Friday, November 24, 2017

Decisions, decisions....

Hi,

You know those days, or even weeks, where nothing seems to go right? Well, I've had the good fortune that it's been quite the opposite.

Is this vintage yet?
After decades on the information not-so-super B road, fast broadband is finally coming to our neck of the woods! At Chez Jones, we're rather excited about this, so fingers crossed it all goes well on installation day next month. The kids pretty much stream everything they watch these days, and on to tablets, rather than the telly. We shop on-line; I work from home when I can, and Wee Man writes and completes his homework online.

Work has been challenging but my coworkers have really pulled the stops out to get stuff done. Yes, it took a while to get started, but we got a lot done once we could access the systems. Amazing what you can do when you just ignore the red tape. :-)

From a Chams angle, it was great to be out and catch up with the usual suspects. Pat was kind enough to arrange for M & Co to visit, so we had sales event at Chameleons. Also, although not specifically happy news, we did commemorate the International Day of Transgender Remembrance. It's the first time (at least in my memory) that we've done so, and we held a minute's silence to think about those that we'd lost, or who aren't so fortunate as we lucky T-folk.

For those of you with a good memory may remember that Little Miss was born nearly 10 years ago. She's growing up to be quite the character, and her sense of humour is really quite sharp. I know parents are supposed to be proud of their kids, but I think she's an awesome young lady: book-loving, caring, sharp, creative and fun.

-

Talking of distant memories, X emailed me the question following last week's Ask Me Anything post. They said: Not wishing to appear to be rude or trying to ask one of those questions that you can not answer; how did you decide that you were Trans in the first place?

Well, there is a question! I don't consider it rude. BTW, given the email address you put in, I'm guessing you've a Unix background? :-)

Anyhoo, I do remember being curious about clothes when I was young, maybe the third year of school. I may have been younger than Little Miss at this point. Eight, maybe? Curious as to why boys and girls could only wear certain things. That and it seemed expected that as a boy, it wasn't acceptable to show your emotions. Certainly not to cry, or show weakness. Emotions provided it was anger, were okay in certain boys' circle. But this *ahem* education was some of my primary school peers, and not the message my parents gave.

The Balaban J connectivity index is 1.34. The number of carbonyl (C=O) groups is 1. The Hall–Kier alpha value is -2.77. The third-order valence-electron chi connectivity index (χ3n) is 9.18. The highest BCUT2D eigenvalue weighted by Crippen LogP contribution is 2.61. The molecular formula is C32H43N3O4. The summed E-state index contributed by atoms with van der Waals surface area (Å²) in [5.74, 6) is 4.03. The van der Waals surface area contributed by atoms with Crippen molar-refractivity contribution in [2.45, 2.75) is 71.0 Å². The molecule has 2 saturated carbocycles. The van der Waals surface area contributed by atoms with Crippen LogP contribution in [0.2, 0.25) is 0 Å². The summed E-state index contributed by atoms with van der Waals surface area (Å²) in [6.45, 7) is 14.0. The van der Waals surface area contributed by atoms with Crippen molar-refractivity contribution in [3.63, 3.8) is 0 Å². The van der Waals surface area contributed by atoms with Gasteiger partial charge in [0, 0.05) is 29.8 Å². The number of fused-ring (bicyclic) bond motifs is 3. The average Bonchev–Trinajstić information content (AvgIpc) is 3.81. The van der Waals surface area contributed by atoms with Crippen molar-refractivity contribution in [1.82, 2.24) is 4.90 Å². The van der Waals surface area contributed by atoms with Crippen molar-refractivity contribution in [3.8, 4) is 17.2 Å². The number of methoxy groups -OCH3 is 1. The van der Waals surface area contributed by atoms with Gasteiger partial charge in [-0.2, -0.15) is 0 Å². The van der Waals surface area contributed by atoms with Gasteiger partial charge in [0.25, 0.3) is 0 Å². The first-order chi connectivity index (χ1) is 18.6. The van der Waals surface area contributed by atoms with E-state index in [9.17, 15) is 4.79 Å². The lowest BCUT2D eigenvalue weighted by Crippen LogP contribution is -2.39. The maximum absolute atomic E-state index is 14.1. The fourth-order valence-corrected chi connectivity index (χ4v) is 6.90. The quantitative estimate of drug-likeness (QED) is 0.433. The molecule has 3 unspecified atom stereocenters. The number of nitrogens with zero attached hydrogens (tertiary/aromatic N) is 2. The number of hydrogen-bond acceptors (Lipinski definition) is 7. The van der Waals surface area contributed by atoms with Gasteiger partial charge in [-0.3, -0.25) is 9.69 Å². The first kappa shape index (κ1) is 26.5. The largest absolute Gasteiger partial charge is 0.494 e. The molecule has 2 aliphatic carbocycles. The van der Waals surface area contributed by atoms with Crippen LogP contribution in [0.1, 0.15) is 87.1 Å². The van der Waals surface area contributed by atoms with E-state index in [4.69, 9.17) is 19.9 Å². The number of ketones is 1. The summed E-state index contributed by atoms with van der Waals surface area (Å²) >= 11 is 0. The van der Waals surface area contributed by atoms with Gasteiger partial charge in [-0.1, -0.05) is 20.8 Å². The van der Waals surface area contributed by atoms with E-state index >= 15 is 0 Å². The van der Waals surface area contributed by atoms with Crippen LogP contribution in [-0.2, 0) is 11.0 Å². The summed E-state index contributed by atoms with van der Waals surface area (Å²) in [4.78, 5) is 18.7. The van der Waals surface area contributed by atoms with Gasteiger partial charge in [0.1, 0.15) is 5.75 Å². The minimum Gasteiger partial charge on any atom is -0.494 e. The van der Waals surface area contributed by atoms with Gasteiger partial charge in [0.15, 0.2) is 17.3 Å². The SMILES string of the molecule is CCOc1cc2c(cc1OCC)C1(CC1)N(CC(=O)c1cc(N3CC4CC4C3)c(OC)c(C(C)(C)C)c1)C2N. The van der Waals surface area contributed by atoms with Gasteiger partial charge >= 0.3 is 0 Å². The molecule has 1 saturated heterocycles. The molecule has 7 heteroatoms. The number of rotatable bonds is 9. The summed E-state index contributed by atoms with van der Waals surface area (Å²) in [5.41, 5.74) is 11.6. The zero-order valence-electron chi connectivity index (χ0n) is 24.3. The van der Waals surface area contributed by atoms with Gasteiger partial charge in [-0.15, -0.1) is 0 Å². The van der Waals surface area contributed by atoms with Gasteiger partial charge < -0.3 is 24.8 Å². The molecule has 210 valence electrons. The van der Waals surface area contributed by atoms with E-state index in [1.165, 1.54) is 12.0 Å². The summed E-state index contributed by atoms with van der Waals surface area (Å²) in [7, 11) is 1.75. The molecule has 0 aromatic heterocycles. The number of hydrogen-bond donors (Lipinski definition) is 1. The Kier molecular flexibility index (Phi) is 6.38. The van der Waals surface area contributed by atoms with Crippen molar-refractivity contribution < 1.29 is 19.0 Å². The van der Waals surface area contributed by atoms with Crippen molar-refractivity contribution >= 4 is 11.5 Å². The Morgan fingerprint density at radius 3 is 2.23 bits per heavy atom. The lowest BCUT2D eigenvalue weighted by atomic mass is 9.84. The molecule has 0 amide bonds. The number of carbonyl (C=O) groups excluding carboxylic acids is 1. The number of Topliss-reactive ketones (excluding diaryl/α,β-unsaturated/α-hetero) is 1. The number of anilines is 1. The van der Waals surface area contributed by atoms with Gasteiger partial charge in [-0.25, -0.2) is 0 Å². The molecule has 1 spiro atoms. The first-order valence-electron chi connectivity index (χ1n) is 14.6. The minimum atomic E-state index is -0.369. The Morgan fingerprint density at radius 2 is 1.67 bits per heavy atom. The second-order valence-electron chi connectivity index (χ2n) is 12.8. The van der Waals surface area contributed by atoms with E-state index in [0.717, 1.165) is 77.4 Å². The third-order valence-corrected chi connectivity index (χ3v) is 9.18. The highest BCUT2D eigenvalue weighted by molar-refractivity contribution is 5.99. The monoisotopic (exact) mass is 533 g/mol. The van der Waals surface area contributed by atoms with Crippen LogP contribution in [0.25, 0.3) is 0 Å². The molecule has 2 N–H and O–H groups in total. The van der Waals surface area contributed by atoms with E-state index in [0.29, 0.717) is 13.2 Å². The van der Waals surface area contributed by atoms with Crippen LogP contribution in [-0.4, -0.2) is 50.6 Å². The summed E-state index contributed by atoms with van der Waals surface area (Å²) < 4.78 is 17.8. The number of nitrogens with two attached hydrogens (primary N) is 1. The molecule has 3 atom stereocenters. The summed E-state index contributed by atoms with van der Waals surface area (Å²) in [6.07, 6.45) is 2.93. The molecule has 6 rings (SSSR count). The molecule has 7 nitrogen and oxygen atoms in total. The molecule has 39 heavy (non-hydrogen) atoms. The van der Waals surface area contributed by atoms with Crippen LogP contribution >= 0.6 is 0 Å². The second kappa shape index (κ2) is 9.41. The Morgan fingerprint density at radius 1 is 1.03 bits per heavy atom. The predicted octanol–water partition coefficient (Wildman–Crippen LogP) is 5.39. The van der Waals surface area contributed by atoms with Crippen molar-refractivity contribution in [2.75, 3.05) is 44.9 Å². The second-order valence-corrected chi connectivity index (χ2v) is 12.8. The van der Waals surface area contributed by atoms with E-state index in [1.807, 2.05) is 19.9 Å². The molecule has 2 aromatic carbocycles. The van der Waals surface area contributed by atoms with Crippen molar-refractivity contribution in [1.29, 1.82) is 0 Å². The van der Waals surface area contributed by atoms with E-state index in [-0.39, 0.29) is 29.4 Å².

Before I was a teen, I'd borrowed skirts or tights from the laundry basket, heels from the shoe cupboard and tried them on in my room after bedtime. I had little clue what I was doing (so not much changes eh? :-) ), so I must have looked a sight. Still, we all have to start somewhere.

I did get caught by my Mum, much to my embarrassment, but we put this down to "just dressing up". It may have looked like that, but thinking back, it seems more about dressing to look how I felt. Then again, memory is a funny thing, and it was a very long time ago. The girls at school could wear pretty things and behave in certain ways, so why couldn't I? Given I didn't read anything about such behaviour, Mum's approach (I'm not blaming her, BTW), and what I heard from other kids; I soon learned to keep such feelings to myself. Ah, but they do things differently in the past, and the early 80s were not a time when the terms transgender, gender queer, or bi-gendered existed.

Skip into my teenage years -spots, hair, smelling, becoming more blokey - were tricky. It was around this time I think I can actually answer the question. :-) That's when I heard the word transvestite. A quick look in the dictionary and, well, it wasn't a perfect fit, but of you took 'pleasure' as feeling okay about yourself, it would do, and I tried not to think about it too much. For the most part, I muddled through those early years occasionally finding time when left home alone. In honesty, it wasn't great, but it could have be a lot worse. No-one knew, and we're talking pre-Internet, so while others must do this, I didn't know of anyone. It may have been that lonliness and struggling to understand why I felt so, well, 'in between', that lead to a spell of depression in around the end of my school years. But, hey, I survived, so it can't have been all that bad. :-)

Skip on many a decade, and as language has changed. Plus, I've learned more about myself, as well as being trans-something-or-other. If I had to pick a label, I'd pick just 'trans'. It's not a sexual thing cross-dressing and I'm not planning on transitioning. Instead, I'm in that in-between part-timer bracket. Yet, however I dress, I'm airways me. That doesn't change.

Thanks for the question. Oh, and if anyone else has anything to ask, there's a contact form here.

Take care,
Lynn




6 comments: